Just a few weeks after the Food and Drug Administration (FDA) warned against consuming romaine lettuce, the are still vegetables that are being recalled as a result of the E.Coli outbreak that has plagued the United States and Canada since the start of the year.
More recently, Adam Brothers Farming Inc. has been tied to the romaine outbreak, but it looks like their other products may also not be safe to eat.
The California farm is now recalling its cauliflower as well as several other types of lettuce "because it may be contaminated" with the dangerous bacteria.
What you need to know
For this round, the farm issued a recall for red leaf lettuce, green leaf lettuce, and cauliflower harvested on November 27 through November 30, 2018. The vegetables were distributed to wholesalers across the country as well as in Mexico and Canada.
The press release confirmed that none of the products have tested positive for E. Coli, but they're taking these measures "out of an abundance of caution."
"Adam Bros. Farming, Inc. feels a strong commitment to its customers and has worked for years to provide a safe and healthy food supply," read the release. "Out of an abundance of caution, Adam Bros. Farming, Inc. is initiating this voluntary recall in cooperation with the FDA."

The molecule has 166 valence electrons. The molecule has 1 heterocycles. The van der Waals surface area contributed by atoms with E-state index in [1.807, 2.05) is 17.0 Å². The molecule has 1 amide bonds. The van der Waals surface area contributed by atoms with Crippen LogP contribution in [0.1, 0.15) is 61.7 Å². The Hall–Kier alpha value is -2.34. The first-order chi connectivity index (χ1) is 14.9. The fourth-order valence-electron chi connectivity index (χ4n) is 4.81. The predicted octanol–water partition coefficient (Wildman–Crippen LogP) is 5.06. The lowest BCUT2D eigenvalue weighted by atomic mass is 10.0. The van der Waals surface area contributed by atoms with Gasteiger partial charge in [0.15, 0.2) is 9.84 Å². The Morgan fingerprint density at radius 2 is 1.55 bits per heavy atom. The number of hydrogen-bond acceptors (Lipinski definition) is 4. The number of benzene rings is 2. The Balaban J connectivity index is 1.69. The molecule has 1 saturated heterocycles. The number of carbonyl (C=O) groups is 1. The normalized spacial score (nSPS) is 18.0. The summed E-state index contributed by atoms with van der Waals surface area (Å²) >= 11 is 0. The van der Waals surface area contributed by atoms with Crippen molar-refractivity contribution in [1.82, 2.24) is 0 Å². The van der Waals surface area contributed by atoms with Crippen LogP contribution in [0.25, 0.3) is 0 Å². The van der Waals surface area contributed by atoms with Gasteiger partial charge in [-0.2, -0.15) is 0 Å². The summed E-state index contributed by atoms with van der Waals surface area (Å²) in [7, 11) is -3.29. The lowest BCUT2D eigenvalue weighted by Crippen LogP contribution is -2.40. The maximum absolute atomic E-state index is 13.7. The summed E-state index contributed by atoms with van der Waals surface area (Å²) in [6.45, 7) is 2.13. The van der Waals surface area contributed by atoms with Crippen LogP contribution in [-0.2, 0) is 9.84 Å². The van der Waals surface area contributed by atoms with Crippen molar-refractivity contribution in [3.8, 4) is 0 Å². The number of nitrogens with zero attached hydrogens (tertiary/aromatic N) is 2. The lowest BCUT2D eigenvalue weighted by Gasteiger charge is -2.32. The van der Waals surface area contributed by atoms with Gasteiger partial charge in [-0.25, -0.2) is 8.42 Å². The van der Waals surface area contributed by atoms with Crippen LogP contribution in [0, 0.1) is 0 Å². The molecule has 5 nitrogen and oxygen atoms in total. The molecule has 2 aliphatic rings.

So far, no illnesses have been reported, but the farm has notified all of its clients and have requested that the products be pulled off the shelves.
If you've purchased any of the recalled products, do not eat them. You should throw them out right away or return them where you purchased them.
E. Coli Symptoms
E. Coli symptoms won't always appear right away; They could take between one to 10 days after eating tainted food, but according to the US Centers for Disease Control and Prevention, most people become sick within three to four days.
Symptoms include stomach cramps, diarrhea (often bloody), fever (less than 101 degrees Fahrenheit), and vomiting. While most people will recover after about a week, around five to 10 percent develop a potentially life-threatening kidney complication called hemolytic uremic syndrome (HUS).
Although anyone can be infected, children under the age of five, those with weakened immune systems, and adults over 65 are are higher risk of developing severe illness after eating contaminated food.
"That's why we think it's critical to get this information out," Gottlieb said. "We understand fully the impact this has, not just on the growers and the distributors but also on consumers - consumers who are preparing meals for the holidays, who have product now that they're going to need to discard, maybe food that they've already cooked."
For more information on this recall click here.